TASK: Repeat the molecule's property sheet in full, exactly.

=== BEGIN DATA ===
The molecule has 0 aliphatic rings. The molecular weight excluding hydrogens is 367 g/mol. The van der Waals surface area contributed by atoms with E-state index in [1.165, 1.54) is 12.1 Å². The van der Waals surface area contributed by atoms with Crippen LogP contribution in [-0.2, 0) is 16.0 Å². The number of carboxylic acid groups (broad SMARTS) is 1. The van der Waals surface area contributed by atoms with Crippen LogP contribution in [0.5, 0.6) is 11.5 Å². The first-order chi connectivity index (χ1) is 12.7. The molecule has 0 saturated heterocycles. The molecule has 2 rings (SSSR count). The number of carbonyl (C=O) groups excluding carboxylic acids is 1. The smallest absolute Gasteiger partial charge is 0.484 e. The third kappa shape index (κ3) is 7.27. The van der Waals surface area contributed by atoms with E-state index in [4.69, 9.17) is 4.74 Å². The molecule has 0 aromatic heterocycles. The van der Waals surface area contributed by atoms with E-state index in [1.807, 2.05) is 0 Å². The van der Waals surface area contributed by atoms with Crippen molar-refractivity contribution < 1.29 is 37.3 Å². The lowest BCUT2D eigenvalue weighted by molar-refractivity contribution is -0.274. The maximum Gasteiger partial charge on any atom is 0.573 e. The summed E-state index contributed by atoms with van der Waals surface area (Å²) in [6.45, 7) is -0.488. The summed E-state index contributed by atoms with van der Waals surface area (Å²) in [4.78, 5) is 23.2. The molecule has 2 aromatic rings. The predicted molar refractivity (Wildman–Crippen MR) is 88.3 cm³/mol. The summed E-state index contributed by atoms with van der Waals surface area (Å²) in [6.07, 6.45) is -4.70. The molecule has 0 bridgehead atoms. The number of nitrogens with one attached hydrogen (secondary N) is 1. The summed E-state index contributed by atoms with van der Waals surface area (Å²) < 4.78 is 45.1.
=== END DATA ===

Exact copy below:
The molecule has 0 aliphatic rings. The molecular weight excluding hydrogens is 367 g/mol. The van der Waals surface area contributed by atoms with E-state index in [1.165, 1.54) is 12.1 Å². The van der Waals surface area contributed by atoms with Crippen LogP contribution in [-0.2, 0) is 16.0 Å². The number of carboxylic acid groups (broad SMARTS) is 1. The van der Waals surface area contributed by atoms with Crippen LogP contribution in [0.5, 0.6) is 11.5 Å². The first-order chi connectivity index (χ1) is 12.7. The molecule has 0 saturated heterocycles. The molecule has 2 rings (SSSR count). The number of carbonyl (C=O) groups excluding carboxylic acids is 1. The smallest absolute Gasteiger partial charge is 0.484 e. The third kappa shape index (κ3) is 7.27. The van der Waals surface area contributed by atoms with E-state index in [4.69, 9.17) is 4.74 Å². The molecule has 0 aromatic heterocycles. The van der Waals surface area contributed by atoms with E-state index in [1.807, 2.05) is 0 Å². The van der Waals surface area contributed by atoms with Crippen molar-refractivity contribution < 1.29 is 37.3 Å². The lowest BCUT2D eigenvalue weighted by molar-refractivity contribution is -0.274. The maximum Gasteiger partial charge on any atom is 0.573 e. The summed E-state index contributed by atoms with van der Waals surface area (Å²) in [6.45, 7) is -0.488. The summed E-state index contributed by atoms with van der Waals surface area (Å²) in [4.78, 5) is 23.2. The molecule has 2 aromatic rings. The predicted molar refractivity (Wildman–Crippen MR) is 88.3 cm³/mol. The summed E-state index contributed by atoms with van der Waals surface area (Å²) in [6.07, 6.45) is -4.70. The molecule has 0 bridgehead atoms. The number of nitrogens with one attached hydrogen (secondary N) is 1. The summed E-state index contributed by atoms with van der Waals surface area (Å²) < 4.78 is 45.1.